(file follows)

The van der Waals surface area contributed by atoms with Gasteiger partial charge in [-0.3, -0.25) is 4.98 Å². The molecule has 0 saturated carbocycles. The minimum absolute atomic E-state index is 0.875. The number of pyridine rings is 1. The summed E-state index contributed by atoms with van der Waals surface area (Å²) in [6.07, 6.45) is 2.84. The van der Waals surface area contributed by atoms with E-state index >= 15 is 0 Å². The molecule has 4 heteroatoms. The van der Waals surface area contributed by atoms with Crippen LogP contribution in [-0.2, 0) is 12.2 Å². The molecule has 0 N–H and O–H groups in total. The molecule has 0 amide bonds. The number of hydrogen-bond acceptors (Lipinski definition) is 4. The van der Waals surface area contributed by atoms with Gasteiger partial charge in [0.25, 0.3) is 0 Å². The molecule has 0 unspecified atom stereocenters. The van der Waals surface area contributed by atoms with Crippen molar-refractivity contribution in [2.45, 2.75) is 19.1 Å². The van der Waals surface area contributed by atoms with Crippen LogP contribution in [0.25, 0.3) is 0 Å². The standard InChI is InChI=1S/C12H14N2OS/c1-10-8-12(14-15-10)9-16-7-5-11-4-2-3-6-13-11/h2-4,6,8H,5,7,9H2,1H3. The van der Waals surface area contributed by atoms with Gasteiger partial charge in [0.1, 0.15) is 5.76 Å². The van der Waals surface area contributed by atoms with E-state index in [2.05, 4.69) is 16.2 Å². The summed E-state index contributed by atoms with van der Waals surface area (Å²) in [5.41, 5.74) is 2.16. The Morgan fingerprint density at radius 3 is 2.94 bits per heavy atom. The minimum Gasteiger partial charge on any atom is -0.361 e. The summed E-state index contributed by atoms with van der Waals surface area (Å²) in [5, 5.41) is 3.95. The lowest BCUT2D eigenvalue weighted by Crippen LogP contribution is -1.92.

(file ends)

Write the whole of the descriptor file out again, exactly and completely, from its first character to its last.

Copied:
The van der Waals surface area contributed by atoms with Gasteiger partial charge in [-0.3, -0.25) is 4.98 Å². The molecule has 0 saturated carbocycles. The minimum absolute atomic E-state index is 0.875. The number of pyridine rings is 1. The summed E-state index contributed by atoms with van der Waals surface area (Å²) in [6.07, 6.45) is 2.84. The van der Waals surface area contributed by atoms with E-state index >= 15 is 0 Å². The molecule has 4 heteroatoms. The van der Waals surface area contributed by atoms with Crippen LogP contribution in [-0.2, 0) is 12.2 Å². The molecule has 0 N–H and O–H groups in total. The molecule has 0 amide bonds. The number of hydrogen-bond acceptors (Lipinski definition) is 4. The van der Waals surface area contributed by atoms with Gasteiger partial charge in [0.25, 0.3) is 0 Å². The molecule has 0 unspecified atom stereocenters. The van der Waals surface area contributed by atoms with Crippen molar-refractivity contribution in [2.45, 2.75) is 19.1 Å². The van der Waals surface area contributed by atoms with Crippen LogP contribution in [0.25, 0.3) is 0 Å². The standard InChI is InChI=1S/C12H14N2OS/c1-10-8-12(14-15-10)9-16-7-5-11-4-2-3-6-13-11/h2-4,6,8H,5,7,9H2,1H3. The van der Waals surface area contributed by atoms with Gasteiger partial charge in [0.1, 0.15) is 5.76 Å². The van der Waals surface area contributed by atoms with E-state index in [2.05, 4.69) is 16.2 Å². The summed E-state index contributed by atoms with van der Waals surface area (Å²) in [5.41, 5.74) is 2.16. The Morgan fingerprint density at radius 3 is 2.94 bits per heavy atom. The minimum Gasteiger partial charge on any atom is -0.361 e. The summed E-state index contributed by atoms with van der Waals surface area (Å²) in [5, 5.41) is 3.95. The lowest BCUT2D eigenvalue weighted by Crippen LogP contribution is -1.92.